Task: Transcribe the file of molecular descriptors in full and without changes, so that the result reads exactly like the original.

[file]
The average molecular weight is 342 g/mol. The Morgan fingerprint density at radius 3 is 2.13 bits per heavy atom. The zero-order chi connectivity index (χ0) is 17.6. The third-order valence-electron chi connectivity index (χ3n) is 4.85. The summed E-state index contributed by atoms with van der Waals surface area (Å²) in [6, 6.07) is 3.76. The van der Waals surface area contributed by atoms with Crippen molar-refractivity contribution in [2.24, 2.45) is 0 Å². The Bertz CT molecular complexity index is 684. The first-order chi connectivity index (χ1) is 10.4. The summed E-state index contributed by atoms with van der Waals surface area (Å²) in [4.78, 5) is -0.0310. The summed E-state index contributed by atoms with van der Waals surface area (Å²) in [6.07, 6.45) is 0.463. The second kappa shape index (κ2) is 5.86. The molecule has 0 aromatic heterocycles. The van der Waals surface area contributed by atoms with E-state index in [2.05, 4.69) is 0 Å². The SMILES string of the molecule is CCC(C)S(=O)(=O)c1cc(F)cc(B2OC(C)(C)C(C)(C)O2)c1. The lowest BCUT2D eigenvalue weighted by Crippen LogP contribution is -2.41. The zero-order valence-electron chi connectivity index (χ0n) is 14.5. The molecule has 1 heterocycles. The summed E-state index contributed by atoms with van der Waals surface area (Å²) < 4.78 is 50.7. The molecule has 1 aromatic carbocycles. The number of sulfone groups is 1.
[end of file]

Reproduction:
The average molecular weight is 342 g/mol. The Morgan fingerprint density at radius 3 is 2.13 bits per heavy atom. The zero-order chi connectivity index (χ0) is 17.6. The third-order valence-electron chi connectivity index (χ3n) is 4.85. The summed E-state index contributed by atoms with van der Waals surface area (Å²) in [6, 6.07) is 3.76. The van der Waals surface area contributed by atoms with Crippen molar-refractivity contribution in [2.24, 2.45) is 0 Å². The Bertz CT molecular complexity index is 684. The first-order chi connectivity index (χ1) is 10.4. The summed E-state index contributed by atoms with van der Waals surface area (Å²) in [4.78, 5) is -0.0310. The summed E-state index contributed by atoms with van der Waals surface area (Å²) in [6.07, 6.45) is 0.463. The second kappa shape index (κ2) is 5.86. The molecule has 0 aromatic heterocycles. The van der Waals surface area contributed by atoms with E-state index in [2.05, 4.69) is 0 Å². The SMILES string of the molecule is CCC(C)S(=O)(=O)c1cc(F)cc(B2OC(C)(C)C(C)(C)O2)c1. The lowest BCUT2D eigenvalue weighted by Crippen LogP contribution is -2.41. The zero-order valence-electron chi connectivity index (χ0n) is 14.5. The molecule has 1 heterocycles. The summed E-state index contributed by atoms with van der Waals surface area (Å²) < 4.78 is 50.7. The molecule has 1 aromatic carbocycles. The number of sulfone groups is 1.